Demolition is underway at the Germantown site on which Charlotte-based Proffitt Dixon Partners will develop its Fountains at Germantown apartment building.
Stuart Proffitt, company co-managing principal, said the demo of the buildings last home to R.D. Herbert & Sons and the waste removal process at the 2.4-acre site will take about four weeks, shortly after which point a groundbreaking should occur.
The project will be the first in Nashville for Proffitt Dixon, which paid $4.5 million for the property at 1407 Third Ave. N. Fountains at Germantown will include 249 units.
The Brentwood office of Birmingham, Alabama-based Doster Construction is serving as general contractor, with Synovus having provided the construction loan. Nashville-based Smith Gee Studio is the architect.
“We’re excited to be underway,” Proffitt said.
Read more about the project and see an additional image here.
(Image courtesy of PDP and Smith Gee Studio)
The parent company of The Bank of Nashville is ramping up its new branding campaign, titled "the bank of here," to include the Nashville market. Synovus Financial execs earlier this year rolled out the TV ads, which aim to build the holding company brand on top of its local institutions, in some of its markets.
The Bank of Nashville will in the spring of 2015 leave its longtime home in the L&C Tower for the Gulch Crossing building now under construction, where it will take up almost 19,000 square feet for its regional headquarters and a retail branch. CEO Bill Nigh tells Getahn Ward the bank also will put its name atop Gulch Crossing when it moves its staff of 60 there.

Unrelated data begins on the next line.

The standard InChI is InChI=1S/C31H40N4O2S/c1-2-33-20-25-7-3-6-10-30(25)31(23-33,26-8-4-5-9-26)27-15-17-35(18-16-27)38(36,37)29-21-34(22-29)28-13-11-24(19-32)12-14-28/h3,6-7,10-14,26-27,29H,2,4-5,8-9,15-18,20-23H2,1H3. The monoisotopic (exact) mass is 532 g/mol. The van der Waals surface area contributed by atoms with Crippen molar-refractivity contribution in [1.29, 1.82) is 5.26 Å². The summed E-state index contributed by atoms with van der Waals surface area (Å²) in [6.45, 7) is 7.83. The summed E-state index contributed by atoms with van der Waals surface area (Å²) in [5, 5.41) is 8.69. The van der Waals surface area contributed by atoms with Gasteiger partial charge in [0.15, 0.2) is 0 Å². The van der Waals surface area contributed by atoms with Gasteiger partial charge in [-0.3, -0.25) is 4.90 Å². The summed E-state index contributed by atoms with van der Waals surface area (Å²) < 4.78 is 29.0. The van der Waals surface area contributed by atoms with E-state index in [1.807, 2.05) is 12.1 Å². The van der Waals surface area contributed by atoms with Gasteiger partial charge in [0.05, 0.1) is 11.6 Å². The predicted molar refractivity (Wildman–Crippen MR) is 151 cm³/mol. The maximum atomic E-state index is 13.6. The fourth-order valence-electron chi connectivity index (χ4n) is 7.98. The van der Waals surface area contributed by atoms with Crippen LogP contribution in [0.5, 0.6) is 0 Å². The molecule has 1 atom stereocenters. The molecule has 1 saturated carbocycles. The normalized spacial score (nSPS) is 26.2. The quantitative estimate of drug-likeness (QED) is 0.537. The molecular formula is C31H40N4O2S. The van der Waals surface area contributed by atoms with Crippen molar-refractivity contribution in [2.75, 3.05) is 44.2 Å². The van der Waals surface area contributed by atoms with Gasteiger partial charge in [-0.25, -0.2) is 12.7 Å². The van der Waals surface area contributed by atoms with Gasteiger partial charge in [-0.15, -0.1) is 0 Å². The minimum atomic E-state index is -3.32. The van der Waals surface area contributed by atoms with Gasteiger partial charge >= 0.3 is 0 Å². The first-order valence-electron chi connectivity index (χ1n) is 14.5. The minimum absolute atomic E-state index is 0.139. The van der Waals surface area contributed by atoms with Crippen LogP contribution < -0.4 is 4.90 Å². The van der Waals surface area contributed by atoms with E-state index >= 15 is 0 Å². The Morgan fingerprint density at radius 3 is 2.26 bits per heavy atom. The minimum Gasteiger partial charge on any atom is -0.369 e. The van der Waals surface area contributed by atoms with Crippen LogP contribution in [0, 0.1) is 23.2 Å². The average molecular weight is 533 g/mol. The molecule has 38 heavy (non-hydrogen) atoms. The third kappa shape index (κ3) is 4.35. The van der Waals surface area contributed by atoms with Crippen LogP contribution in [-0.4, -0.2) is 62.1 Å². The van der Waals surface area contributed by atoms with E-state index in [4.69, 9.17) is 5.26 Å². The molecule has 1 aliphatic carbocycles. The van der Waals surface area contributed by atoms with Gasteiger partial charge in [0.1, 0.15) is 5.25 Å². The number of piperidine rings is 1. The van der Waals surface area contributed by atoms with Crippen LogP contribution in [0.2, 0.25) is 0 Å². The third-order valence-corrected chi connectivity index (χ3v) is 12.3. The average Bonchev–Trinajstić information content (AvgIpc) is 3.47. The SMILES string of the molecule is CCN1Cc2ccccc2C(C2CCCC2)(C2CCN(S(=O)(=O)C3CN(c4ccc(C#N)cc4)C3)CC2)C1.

UPDATE: Here's the bank's release on the move, which mentions that 45 percent of Gulch Crossing's space has now been pre-leased.
Synovus Financial, the $27 billion holding company for The Bank of Nashville and other lenders around the Southeast, has agreed to sell its Memphis division to IberiaBank out of Louisiana for an undisclosed amount. Iberia's deal calls for it to take over all of Trust One Bank's $205 million in deposits, some of its $131 million in loans and its six branches — although it expects to close some of those offices.
Executives at regional bank holding company Synovus Financial on Friday said they plan to redeem $968 million in preferred shares issued to the U.S. Treasury under the Troubled Assets Relief Program. The Georgia-based parent of The Bank of Nashville plans to sell $315 million in common and preferred shares and fund the rest of the payback through an upstream dividend from Synovus Bank.
“Today’s announcement of our planned TARP redemption represents the culmination of a journey to return Synovus to a position of strength,” said Kessel Stelling, Synovus Chairman and CEO. “We laid out and successfully executed a clear, deliberate, and aggressive plan to return Synovus to sustainable profitability. Key components of the plan included taking significant actions to strengthen credit quality, stabilize and remix the balance sheet, and improve operating efficiency while investing in the talent and technology that will enable us to support growth and enhance the customer experience.”
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